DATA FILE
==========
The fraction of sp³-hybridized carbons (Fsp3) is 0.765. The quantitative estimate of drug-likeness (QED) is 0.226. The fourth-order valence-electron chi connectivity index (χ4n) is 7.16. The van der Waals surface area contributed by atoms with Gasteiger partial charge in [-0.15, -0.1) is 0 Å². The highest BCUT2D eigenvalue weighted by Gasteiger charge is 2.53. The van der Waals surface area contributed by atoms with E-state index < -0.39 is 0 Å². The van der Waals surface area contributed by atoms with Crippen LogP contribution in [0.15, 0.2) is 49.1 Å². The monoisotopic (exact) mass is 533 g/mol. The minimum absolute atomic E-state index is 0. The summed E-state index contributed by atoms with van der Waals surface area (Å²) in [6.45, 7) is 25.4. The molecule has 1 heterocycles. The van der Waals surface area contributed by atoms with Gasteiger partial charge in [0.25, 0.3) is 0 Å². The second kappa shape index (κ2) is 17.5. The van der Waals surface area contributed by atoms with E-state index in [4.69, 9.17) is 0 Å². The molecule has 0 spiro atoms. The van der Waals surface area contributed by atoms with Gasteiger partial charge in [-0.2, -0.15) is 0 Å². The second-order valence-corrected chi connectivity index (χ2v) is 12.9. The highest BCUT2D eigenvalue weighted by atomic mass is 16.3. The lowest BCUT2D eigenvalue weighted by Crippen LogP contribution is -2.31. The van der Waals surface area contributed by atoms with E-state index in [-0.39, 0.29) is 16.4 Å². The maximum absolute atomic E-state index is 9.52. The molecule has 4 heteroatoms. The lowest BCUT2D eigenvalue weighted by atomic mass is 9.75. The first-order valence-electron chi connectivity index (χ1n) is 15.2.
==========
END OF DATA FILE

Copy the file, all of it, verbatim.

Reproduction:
The fraction of sp³-hybridized carbons (Fsp3) is 0.765. The quantitative estimate of drug-likeness (QED) is 0.226. The fourth-order valence-electron chi connectivity index (χ4n) is 7.16. The van der Waals surface area contributed by atoms with Gasteiger partial charge in [-0.15, -0.1) is 0 Å². The highest BCUT2D eigenvalue weighted by Gasteiger charge is 2.53. The van der Waals surface area contributed by atoms with E-state index < -0.39 is 0 Å². The van der Waals surface area contributed by atoms with Crippen LogP contribution in [0.15, 0.2) is 49.1 Å². The monoisotopic (exact) mass is 533 g/mol. The minimum absolute atomic E-state index is 0. The summed E-state index contributed by atoms with van der Waals surface area (Å²) in [6.45, 7) is 25.4. The molecule has 1 heterocycles. The van der Waals surface area contributed by atoms with Gasteiger partial charge in [0.25, 0.3) is 0 Å². The second kappa shape index (κ2) is 17.5. The van der Waals surface area contributed by atoms with E-state index in [4.69, 9.17) is 0 Å². The molecule has 0 spiro atoms. The van der Waals surface area contributed by atoms with Gasteiger partial charge in [-0.2, -0.15) is 0 Å². The second-order valence-corrected chi connectivity index (χ2v) is 12.9. The highest BCUT2D eigenvalue weighted by atomic mass is 16.3. The lowest BCUT2D eigenvalue weighted by Crippen LogP contribution is -2.31. The van der Waals surface area contributed by atoms with E-state index in [-0.39, 0.29) is 16.4 Å². The maximum absolute atomic E-state index is 9.52. The molecule has 4 heteroatoms. The lowest BCUT2D eigenvalue weighted by atomic mass is 9.75. The first-order valence-electron chi connectivity index (χ1n) is 15.2.